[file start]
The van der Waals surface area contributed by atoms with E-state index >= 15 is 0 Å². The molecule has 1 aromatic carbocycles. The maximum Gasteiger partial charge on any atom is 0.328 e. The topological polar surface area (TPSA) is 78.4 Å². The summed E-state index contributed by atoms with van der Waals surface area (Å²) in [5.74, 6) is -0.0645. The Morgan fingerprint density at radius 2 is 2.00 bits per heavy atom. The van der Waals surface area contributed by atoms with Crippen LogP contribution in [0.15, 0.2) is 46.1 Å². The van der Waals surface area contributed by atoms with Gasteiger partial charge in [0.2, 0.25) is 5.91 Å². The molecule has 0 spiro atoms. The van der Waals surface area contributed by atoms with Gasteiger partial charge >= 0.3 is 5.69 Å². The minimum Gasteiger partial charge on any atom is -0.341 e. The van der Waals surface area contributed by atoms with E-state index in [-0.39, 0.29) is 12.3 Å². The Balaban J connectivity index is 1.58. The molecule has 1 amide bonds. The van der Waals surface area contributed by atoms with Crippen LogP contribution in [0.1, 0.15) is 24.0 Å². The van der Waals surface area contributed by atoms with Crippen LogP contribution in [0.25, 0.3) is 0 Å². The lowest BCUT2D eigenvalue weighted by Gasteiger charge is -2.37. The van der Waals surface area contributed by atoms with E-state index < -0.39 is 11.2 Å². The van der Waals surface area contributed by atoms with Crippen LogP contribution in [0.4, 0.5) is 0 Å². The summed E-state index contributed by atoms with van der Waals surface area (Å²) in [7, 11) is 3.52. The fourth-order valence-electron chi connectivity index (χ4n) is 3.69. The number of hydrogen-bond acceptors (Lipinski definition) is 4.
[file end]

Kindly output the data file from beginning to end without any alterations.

The van der Waals surface area contributed by atoms with E-state index >= 15 is 0 Å². The molecule has 1 aromatic carbocycles. The maximum Gasteiger partial charge on any atom is 0.328 e. The topological polar surface area (TPSA) is 78.4 Å². The summed E-state index contributed by atoms with van der Waals surface area (Å²) in [5.74, 6) is -0.0645. The Morgan fingerprint density at radius 2 is 2.00 bits per heavy atom. The van der Waals surface area contributed by atoms with Crippen LogP contribution in [0.15, 0.2) is 46.1 Å². The van der Waals surface area contributed by atoms with Gasteiger partial charge in [0.2, 0.25) is 5.91 Å². The molecule has 0 spiro atoms. The van der Waals surface area contributed by atoms with Gasteiger partial charge >= 0.3 is 5.69 Å². The minimum Gasteiger partial charge on any atom is -0.341 e. The van der Waals surface area contributed by atoms with E-state index in [-0.39, 0.29) is 12.3 Å². The Balaban J connectivity index is 1.58. The molecule has 1 amide bonds. The van der Waals surface area contributed by atoms with Crippen LogP contribution in [0.1, 0.15) is 24.0 Å². The van der Waals surface area contributed by atoms with Crippen LogP contribution in [0.25, 0.3) is 0 Å². The lowest BCUT2D eigenvalue weighted by Gasteiger charge is -2.37. The van der Waals surface area contributed by atoms with E-state index < -0.39 is 11.2 Å². The van der Waals surface area contributed by atoms with Crippen LogP contribution in [0.4, 0.5) is 0 Å². The summed E-state index contributed by atoms with van der Waals surface area (Å²) in [7, 11) is 3.52. The fourth-order valence-electron chi connectivity index (χ4n) is 3.69. The number of hydrogen-bond acceptors (Lipinski definition) is 4.